New Scientist

The Paleo Diet Is a Paleo Fantasy

True, we haven’t evolved for modern life. But that doesn’t mean you should eat or exercise old-school.

Bison steaks on a cutting board.
Bison steaks are a popular paleo diet option.

Photo by Larry Crowe/AP

Paleo lifestyle trends are popular at the moment—but they are rooted in evolutionary myths, says evolutionary biologist Marlene Zuk of the University of California–Riverside. Her new book is Paleofantasy: What Evolution Really Tells Us About Sex, Diet, and How We Live.

Your book is about pseudoscientific ideas you call “paleofantasies.” What are they?
They stem from the idea that evolution makes minuscule changes over millions of years, so we haven’t had enough time to adapt to the modern industrial world—and that we would be healthier and happier if we lived more like our ancient ancestors.

Is there any truth to the idea that we haven’t evolved fast enough to cope with modern life?
To some extent it is true. Our bodies are ill-suited for sitting at computers all day, for example. Because humans evolved in an environment where they were not crouched over computers, sitting that way all day is going to have ill effects. But it’s more nuanced than that. Being bipedal has a lot of costs on the human skeleton, too. Should we all long to be quadrupeds? It just doesn’t make sense.

What is driving the tendency to idealize the way ancient humans lived?
There is this caricature that organisms evolve until they get to a point when they’re perfectly adapted to their environment, then heave this big sigh of relief and stop. Anything that happens to them after that is disastrous.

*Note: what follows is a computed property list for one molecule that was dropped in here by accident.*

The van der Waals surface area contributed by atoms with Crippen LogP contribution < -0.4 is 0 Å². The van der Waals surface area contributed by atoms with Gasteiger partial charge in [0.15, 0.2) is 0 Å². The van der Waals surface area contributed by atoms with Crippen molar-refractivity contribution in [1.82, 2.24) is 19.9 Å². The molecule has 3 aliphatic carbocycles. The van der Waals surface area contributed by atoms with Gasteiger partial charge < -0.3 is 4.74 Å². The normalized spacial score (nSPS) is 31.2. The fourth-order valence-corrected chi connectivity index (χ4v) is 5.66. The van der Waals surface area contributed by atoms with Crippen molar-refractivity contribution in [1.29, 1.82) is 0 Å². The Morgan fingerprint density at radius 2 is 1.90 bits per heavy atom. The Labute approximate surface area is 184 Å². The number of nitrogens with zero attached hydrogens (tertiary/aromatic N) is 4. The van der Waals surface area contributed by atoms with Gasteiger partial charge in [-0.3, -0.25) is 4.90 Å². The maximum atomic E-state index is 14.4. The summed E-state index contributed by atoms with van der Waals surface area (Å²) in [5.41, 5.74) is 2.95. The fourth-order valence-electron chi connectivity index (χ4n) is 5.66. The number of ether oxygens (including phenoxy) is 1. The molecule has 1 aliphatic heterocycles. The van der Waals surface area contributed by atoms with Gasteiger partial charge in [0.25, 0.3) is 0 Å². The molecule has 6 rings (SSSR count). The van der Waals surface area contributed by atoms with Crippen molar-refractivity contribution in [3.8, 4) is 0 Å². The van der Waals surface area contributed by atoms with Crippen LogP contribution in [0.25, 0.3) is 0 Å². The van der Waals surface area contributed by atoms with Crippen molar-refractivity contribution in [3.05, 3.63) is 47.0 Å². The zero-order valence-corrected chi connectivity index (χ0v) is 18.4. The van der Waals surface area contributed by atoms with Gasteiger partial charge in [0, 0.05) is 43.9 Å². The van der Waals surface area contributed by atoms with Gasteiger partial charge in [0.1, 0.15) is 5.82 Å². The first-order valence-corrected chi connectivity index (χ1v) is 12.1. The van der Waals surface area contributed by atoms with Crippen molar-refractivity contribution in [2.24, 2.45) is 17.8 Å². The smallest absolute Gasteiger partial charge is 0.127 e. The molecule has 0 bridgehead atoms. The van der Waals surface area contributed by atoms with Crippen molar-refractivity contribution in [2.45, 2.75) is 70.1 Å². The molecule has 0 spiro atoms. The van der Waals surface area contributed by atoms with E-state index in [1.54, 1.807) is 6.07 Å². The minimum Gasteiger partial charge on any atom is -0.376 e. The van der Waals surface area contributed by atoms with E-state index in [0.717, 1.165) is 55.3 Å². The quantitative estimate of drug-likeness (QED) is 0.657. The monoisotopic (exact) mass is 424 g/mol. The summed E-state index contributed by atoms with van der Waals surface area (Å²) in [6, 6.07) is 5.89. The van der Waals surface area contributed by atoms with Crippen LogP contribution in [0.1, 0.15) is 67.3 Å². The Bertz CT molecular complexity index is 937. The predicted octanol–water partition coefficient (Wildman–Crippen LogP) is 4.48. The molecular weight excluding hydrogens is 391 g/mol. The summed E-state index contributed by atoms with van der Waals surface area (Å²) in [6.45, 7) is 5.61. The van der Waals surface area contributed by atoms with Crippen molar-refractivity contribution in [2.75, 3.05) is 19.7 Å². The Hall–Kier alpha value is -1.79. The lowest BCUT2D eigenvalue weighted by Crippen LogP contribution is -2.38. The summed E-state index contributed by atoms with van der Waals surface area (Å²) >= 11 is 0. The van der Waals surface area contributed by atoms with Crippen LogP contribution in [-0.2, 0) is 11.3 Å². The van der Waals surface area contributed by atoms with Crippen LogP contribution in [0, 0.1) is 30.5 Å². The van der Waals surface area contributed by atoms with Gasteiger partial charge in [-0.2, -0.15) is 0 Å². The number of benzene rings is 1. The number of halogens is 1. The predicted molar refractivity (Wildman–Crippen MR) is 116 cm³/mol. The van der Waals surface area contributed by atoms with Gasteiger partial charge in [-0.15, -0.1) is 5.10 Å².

You see this attitude in what can be referred to as “paleo-nostalgia”—the notion that we were all better off before agriculture, or civilization, or the Industrial Revolution. It’s not to say life has been unmitigatedly getting better. But it’s more helpful and accurate to see that all organisms are constantly evolving. There has been no point in our past when we were perfectly adapted to our environment.

I’m not dismissing the idea that you need to look at our evolutionary heritage to think about what’s best for us healthwise. But when you start plucking out pieces in an oddly specific way, you can run into trouble.

Are paleo diets, which usually involve eating lots of meat and avoiding grains or dairy, examples of this type of specific selection?
These are predicated on the idea that there was a certain way humans ate 100,000 or 15,000 years ago—the era people want to hark back to varies. I think everybody agrees that we evolved eating certain things and we’re going to be very unhealthy if we subsist on Diet Coke and Cheetos. But it gets more complicated when you look at the details. Should we eat a lot of meat, less meat? Should we eat dairy?

How much do we know about early human diets?
We don’t really know what they were eating. It’s turning out that they may have eaten more starch and carbohydrates than we had realized. They also ate different things in different parts of the world. So it’s hard to come up with this one perfect human diet that everybody was eating. Plus our genes have changed in the last 10,000 years. Lactase persistence—the ability to digest milk as adults—is the poster child for this. Our genes have changed extremely rapidly so that at least some populations of humans can digest milk into adulthood.

And just as with lactose, it turns out that in human populations that consume a lot of starch, there are more copies of genes that allow starch breakdown. All of this suggests that evolution is happening all the time and much more quickly than people think.

So is it possible to truly eat like our ancestors?